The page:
The most obvious is technology. This is the reason it’s so absurd to imagine activists in Renaissance Italy coming up with a model for a stock exchange and factories—what happened was based on all sorts of technologies that they couldn’t have anticipated, but which in part only emerged because society began to move in the direction that it did. This might explain, for instance, why so many of the more compelling visions of an anarchist society have been produced by science fiction writers (Ursula K. Le Guin, Starhawk, Kim Stanley Robinson). In fiction, you are at least admitting the technological aspect is guesswork.
Myself, I am less interested in deciding what sort of economic system we should have in a free society than in creating the means by which people can make such decisions for themselves. What might a revolution in common sense actually look like? I don’t know, but I can think of any number of pieces of conventional wisdom that surely need challenging if we are to create any sort of viable free society. I’ve already explored one—the nature of money and debt—in some detail in a recent book. I even suggested a debt jubilee, a general cancellation, in part just to bring home that money is really just a human product, a set of promises, that by its nature can always be renegotiated.
Labor, similarly, should be renegotiated. Submitting oneself to labor discipline—supervision, control, even the self-control of the ambitious self-employed—does not make one a better person. In most really important ways, it probably makes one worse. To undergo it is a misfortune that at best is sometimes necessary. Yet it’s only when we reject the idea that such labor is virtuous in itself that we can start to ask what is virtuous about labor. To which the answer is obvious. Labor is virtuous if it helps others. A renegotiated definition of productivity should make it easier to reimagine the very nature of what work is, since, among other things, it will mean that technological development will be redirected less toward creating ever more consumer products and ever more disciplined labor, and more toward eliminating those forms of labor entirely.
What would remain is the kind of work only human beings will ever be able to do: those forms of caring and helping labor that are at the very center of the crisis that brought about Occupy Wall Street to begin with. What would happen if we stopped acting as if the primordial form of work is laboring at a production line, or wheat field, or iron foundry, or even in an office cubicle, and instead started from a mother, a teacher, or a caregiver? We might be forced to conclude that the real business of human life is not contributing toward something called “the economy” (a concept that didn’t even exist three hundred years ago), but the fact that we are all, and have always been, projects of mutual creation.
It’s as if American forces in Iraq were ultimately defeated by the ghost of Abbie Hoffman.
At the moment, probably the most pressing need is simply to slow down the engines of productivity. This might seem a strange thing to say—our knee-jerk reaction to every crisis is to assume the solution is for everyone to work even more, though of course, this kind of reaction is really precisely the problem—but if you consider the overall state of the world, the conclusion becomes obvious. We seem to be facing two insoluble problems. On the one hand, we have witnessed an endless series of global debt crises, which have grown only more and more severe since the seventies, to the point where the overall burden of debt—sovereign, municipal, corporate, personal—is obviously unsustainable. On the other, we have an ecological crisis, a galloping process of climate change that is threatening to throw the entire planet into drought, floods, chaos, starvation, and war. The two might seem unrelated. But ultimately they are the same. What is debt, after all, but the promise of future productivity? Saying that global debt levels keep rising is simply another way of saying that, as a collectivity, human beings are promising each other to produce an even greater volume of goods and services in the future than they are creating now. But even current levels are clearly unsustainable. They are precisely what’s destroying the planet, at an ever-increasing pace.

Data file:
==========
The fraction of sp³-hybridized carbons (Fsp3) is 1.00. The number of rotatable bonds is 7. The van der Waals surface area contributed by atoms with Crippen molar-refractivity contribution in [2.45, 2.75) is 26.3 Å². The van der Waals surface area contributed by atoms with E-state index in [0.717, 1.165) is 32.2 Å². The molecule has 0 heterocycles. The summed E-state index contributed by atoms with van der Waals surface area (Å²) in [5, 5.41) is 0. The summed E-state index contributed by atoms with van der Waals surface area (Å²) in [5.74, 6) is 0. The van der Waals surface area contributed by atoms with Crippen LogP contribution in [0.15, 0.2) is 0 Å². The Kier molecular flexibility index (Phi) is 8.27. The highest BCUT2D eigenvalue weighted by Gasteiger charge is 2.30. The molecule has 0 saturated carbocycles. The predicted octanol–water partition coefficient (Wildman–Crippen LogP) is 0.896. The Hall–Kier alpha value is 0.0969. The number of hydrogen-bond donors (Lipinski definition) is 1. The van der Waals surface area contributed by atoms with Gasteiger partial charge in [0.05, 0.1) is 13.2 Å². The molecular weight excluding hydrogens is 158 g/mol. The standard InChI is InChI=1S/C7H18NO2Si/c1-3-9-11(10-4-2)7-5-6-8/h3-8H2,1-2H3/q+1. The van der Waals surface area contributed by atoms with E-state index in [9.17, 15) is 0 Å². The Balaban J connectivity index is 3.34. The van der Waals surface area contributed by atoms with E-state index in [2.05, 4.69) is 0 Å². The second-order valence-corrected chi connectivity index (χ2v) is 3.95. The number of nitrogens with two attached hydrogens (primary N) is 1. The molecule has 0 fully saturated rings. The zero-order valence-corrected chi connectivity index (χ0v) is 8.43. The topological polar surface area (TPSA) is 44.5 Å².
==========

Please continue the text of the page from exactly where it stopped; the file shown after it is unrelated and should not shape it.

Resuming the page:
Even those running the system are reluctantly beginning to conclude that some kind of mass debt cancellation—some kind of jubilee—is inevitable. The real political struggle is going to be over the form that it takes. Well, isn’t the obvious thing to address both problems simultaneously? Why not a planetary debt cancellation, as broad as practically possible, followed by a mass reduction in working hours: a four-hour day, perhaps, or a guaranteed five-month vacation? This might not only save the planet but also (since it’s not like everyone would just be sitting around in their newfound hours of freedom) begin to change our basic conceptions of what value-creating labor might actually be.
Occupy was surely right not to make demands, but if I were to have to formulate one, that would be it. After all, this would be an attack on the dominant ideology at its very strongest points. The morality of debt and the morality of work are the most powerful ideological weapons in the hands of those running the current system. That’s why they cling to them even as they are effectively destroying everything else. It’s also why debt cancellation would make the perfect revolutionary demand.